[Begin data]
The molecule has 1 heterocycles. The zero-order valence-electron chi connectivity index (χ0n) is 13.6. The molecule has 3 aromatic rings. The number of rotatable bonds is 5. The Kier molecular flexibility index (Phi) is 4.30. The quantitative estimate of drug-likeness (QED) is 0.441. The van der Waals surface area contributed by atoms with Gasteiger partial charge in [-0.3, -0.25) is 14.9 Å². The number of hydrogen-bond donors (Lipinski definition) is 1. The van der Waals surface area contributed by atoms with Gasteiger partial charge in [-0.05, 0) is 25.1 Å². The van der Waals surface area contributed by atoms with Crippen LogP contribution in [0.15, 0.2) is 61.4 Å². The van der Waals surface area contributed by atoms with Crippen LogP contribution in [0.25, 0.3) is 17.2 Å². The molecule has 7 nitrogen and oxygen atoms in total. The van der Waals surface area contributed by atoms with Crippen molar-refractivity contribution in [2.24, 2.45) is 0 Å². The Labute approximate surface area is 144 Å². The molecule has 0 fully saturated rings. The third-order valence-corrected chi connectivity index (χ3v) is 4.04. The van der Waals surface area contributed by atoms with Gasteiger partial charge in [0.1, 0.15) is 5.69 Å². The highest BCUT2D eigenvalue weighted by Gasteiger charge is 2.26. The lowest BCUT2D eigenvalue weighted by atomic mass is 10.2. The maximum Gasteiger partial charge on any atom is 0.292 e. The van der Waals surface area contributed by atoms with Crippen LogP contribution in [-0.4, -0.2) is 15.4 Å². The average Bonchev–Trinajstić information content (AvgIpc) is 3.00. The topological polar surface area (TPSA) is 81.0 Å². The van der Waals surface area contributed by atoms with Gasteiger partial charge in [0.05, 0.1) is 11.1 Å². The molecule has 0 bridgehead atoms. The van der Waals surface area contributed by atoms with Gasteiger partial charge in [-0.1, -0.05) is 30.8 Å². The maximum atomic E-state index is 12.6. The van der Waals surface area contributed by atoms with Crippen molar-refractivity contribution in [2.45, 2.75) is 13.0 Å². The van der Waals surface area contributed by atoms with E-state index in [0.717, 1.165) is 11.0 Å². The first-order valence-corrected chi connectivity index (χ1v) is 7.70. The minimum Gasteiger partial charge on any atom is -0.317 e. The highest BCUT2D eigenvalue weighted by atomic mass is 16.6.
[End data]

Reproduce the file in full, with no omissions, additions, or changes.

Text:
The molecule has 1 heterocycles. The zero-order valence-electron chi connectivity index (χ0n) is 13.6. The molecule has 3 aromatic rings. The number of rotatable bonds is 5. The Kier molecular flexibility index (Phi) is 4.30. The quantitative estimate of drug-likeness (QED) is 0.441. The van der Waals surface area contributed by atoms with Gasteiger partial charge in [-0.3, -0.25) is 14.9 Å². The number of hydrogen-bond donors (Lipinski definition) is 1. The van der Waals surface area contributed by atoms with Gasteiger partial charge in [-0.05, 0) is 25.1 Å². The van der Waals surface area contributed by atoms with Crippen LogP contribution in [0.15, 0.2) is 61.4 Å². The van der Waals surface area contributed by atoms with Crippen LogP contribution in [0.25, 0.3) is 17.2 Å². The molecule has 7 nitrogen and oxygen atoms in total. The van der Waals surface area contributed by atoms with Crippen molar-refractivity contribution in [2.24, 2.45) is 0 Å². The Labute approximate surface area is 144 Å². The molecule has 0 fully saturated rings. The third-order valence-corrected chi connectivity index (χ3v) is 4.04. The van der Waals surface area contributed by atoms with Gasteiger partial charge in [0.1, 0.15) is 5.69 Å². The highest BCUT2D eigenvalue weighted by Gasteiger charge is 2.26. The lowest BCUT2D eigenvalue weighted by atomic mass is 10.2. The maximum Gasteiger partial charge on any atom is 0.292 e. The van der Waals surface area contributed by atoms with Crippen LogP contribution in [-0.4, -0.2) is 15.4 Å². The average Bonchev–Trinajstić information content (AvgIpc) is 3.00. The topological polar surface area (TPSA) is 81.0 Å². The van der Waals surface area contributed by atoms with Gasteiger partial charge in [0.05, 0.1) is 11.1 Å². The molecule has 0 bridgehead atoms. The van der Waals surface area contributed by atoms with Gasteiger partial charge in [-0.1, -0.05) is 30.8 Å². The maximum atomic E-state index is 12.6. The van der Waals surface area contributed by atoms with Crippen molar-refractivity contribution in [2.45, 2.75) is 13.0 Å². The van der Waals surface area contributed by atoms with E-state index in [0.717, 1.165) is 11.0 Å². The first-order valence-corrected chi connectivity index (χ1v) is 7.70. The minimum Gasteiger partial charge on any atom is -0.317 e. The highest BCUT2D eigenvalue weighted by atomic mass is 16.6.